THE Nigeria Employers’ Consultative Association, NECA; Manufacturers Association of Nigeria, MAN; the National Chambers of Commerce, Industries, Mines and Agriculture, NACCIMA, and other members of Organised Private Sector of Nigeria, OPSN, have raised alarm over worsening cases of de-marketing of businesses in Nigeria.
They pleaded with the government to urgently address the rising cases of false information and misinformation about Nigerian businesses, to stop the attendant risk of its negative impact on businesses’ economic prospect.
At a roundtable discussion, weekend, in Lagos, members of OPSN called on the Federal Government to put guidelines in place to tackle the menace of disinformation and de-marketing of Nigerian businesses, warning that the menace had caused financial and reputational damage on businesses of their member-companies.
The roundtable discussion was organized in collaboration with the Centre for International Private Enterprise, CIPE, through the service of Nextier, an Africa-focused public policy consulting firm, to conduct a study on the impact of disinformation on Nigeria’s private sector companies.
Speaking on behalf of three major business associations in the OPSN that include NECA, MAN, and NACCIMA, MAN’s Director-General, Segun Ajayi-Kadir, said it was imperative for the government to legislate against disinformation, saying it would be a huge challenge for businesses, if not addressed.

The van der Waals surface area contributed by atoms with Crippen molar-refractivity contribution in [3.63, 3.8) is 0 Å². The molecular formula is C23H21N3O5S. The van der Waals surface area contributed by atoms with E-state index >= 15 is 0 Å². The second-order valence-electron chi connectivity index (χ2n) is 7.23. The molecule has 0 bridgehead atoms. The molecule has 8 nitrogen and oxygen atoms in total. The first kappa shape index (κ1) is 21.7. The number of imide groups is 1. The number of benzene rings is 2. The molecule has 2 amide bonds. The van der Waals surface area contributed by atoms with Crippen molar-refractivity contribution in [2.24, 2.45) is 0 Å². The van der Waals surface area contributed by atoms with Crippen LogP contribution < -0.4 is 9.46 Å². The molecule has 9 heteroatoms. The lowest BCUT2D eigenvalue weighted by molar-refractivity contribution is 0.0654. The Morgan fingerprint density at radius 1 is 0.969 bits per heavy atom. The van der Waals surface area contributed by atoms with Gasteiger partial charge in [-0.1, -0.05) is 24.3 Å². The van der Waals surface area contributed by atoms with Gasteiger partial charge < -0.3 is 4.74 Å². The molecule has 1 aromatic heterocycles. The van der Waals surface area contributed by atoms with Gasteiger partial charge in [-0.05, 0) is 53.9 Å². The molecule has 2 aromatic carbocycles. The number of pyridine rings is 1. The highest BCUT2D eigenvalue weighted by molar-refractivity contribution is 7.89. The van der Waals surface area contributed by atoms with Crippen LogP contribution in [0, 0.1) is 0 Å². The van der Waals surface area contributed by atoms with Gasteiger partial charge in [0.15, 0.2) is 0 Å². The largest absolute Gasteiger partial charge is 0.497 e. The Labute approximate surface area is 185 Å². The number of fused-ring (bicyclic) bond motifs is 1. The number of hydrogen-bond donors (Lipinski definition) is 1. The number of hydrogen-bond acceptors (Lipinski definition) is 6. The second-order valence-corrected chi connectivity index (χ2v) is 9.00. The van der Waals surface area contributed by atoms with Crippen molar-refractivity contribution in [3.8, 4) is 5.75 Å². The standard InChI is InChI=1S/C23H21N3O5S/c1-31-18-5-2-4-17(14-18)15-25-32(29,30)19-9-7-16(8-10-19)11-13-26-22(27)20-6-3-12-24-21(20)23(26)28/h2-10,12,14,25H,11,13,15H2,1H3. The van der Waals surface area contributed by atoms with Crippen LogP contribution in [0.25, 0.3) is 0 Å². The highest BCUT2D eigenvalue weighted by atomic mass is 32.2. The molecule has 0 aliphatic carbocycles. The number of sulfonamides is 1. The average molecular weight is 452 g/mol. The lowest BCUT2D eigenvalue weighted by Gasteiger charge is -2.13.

“It will not be possible to completely eliminate it but we will ensure we achieve it. We will ensure we implore technology to make it robust, create enough awareness, seek government’s support and make people liable for damages done to our businesses. OPSN will continue to drive campaigns against disinformation against the private sector,” he said.
Founding Partner, Nextier, Patrick Okigbo, in his presentation, said “the private sector is highly susceptible to disinformation campaigns, resulting in loss of customer revenues and the damage may linger, even after the information is debunked.”
As part of the survey conducted, he acknowledged that Nigeria’s significant disinformation challenge seriously threatened business survival, even as he lamented that Nigeria’s disinformation was worsening
According to him, specific factors that increase the ease with which disinformation spreads worsens the challenge.
“These disinformation attacks, which are becoming almost daily, aim to engender a lack of trust in the targeted business. Nigerians create most of the disinformation while other Nigerians inadvertently disseminate them, not necessarily for malicious reasons,” he said.